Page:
Diminished lung capacity, not death, the scariest aspect of Covid-19

Afterthoughts: Keep Going by Austin Kleon

Afterthoughts: Dear Edward by Ann Napolitano

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The longer that Covid-19 persists in circulating among the population, the richer our evidence for being to evaluate the longer term effects of the virus. One piece of (previously) anecdotal evidence that appears to be gaining in scientific support is the nontrivial potential for those who have contracted Covid-19 to have diminished lung capacity.

There are numerous threads on reddit which contain these sorts of anecdotes. In a lot of cases, the individuals identified themselves as being otherwise healthy and relatively fit. The worrying thing is that weeks and even months after contracting the virus, this struggle to even do regular activities like walking up the stairs or moving stuff around the house proves difficult.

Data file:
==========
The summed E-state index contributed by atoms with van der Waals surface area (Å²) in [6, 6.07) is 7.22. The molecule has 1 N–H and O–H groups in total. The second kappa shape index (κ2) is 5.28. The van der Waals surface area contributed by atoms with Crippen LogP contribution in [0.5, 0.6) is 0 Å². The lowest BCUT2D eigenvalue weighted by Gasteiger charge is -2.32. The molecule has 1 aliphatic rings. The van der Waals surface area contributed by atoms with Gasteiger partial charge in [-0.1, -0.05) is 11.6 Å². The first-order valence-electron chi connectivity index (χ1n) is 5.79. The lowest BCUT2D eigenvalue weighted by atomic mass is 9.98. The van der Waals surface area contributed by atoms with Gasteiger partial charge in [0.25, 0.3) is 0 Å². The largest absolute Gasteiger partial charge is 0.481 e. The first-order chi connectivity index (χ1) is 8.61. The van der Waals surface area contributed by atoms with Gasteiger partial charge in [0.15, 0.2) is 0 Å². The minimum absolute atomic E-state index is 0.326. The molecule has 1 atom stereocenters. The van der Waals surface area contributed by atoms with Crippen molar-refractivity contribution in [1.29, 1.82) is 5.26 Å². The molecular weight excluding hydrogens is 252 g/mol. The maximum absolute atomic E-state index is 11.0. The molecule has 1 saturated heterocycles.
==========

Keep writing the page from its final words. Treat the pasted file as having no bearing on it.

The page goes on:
What is perhaps an overlooked component of this effect is that as our lung capacity diminishes, so does our ability to put our body under physical stress. Even simply walking down to the shops for a cup of coffee may be challenging, let alone playing recreational sports or any other form of exercise. This is what scares me the most. The potentiality of a life without being able to find enjoyment in physical endeavours is such a terrifying prospect, especially so now that I have fallen in love with running everyday.

That statistician in me, however, feels the need to pull myself back a little bit. Given that we are not even a year into the Covid-19 pandemic, it is a little premature to be expounding on the long-term effects without any concrete peer-reviewed studies. But given how numerous the anecdotes of this reduced lung capacity are in those infected Covid-19, it suggests that this may be a nontrivial long-term outcome. The prospect of that alone, at this stage of the scientific process, is enough to scare me into being the healthiest version of myself that I can be.

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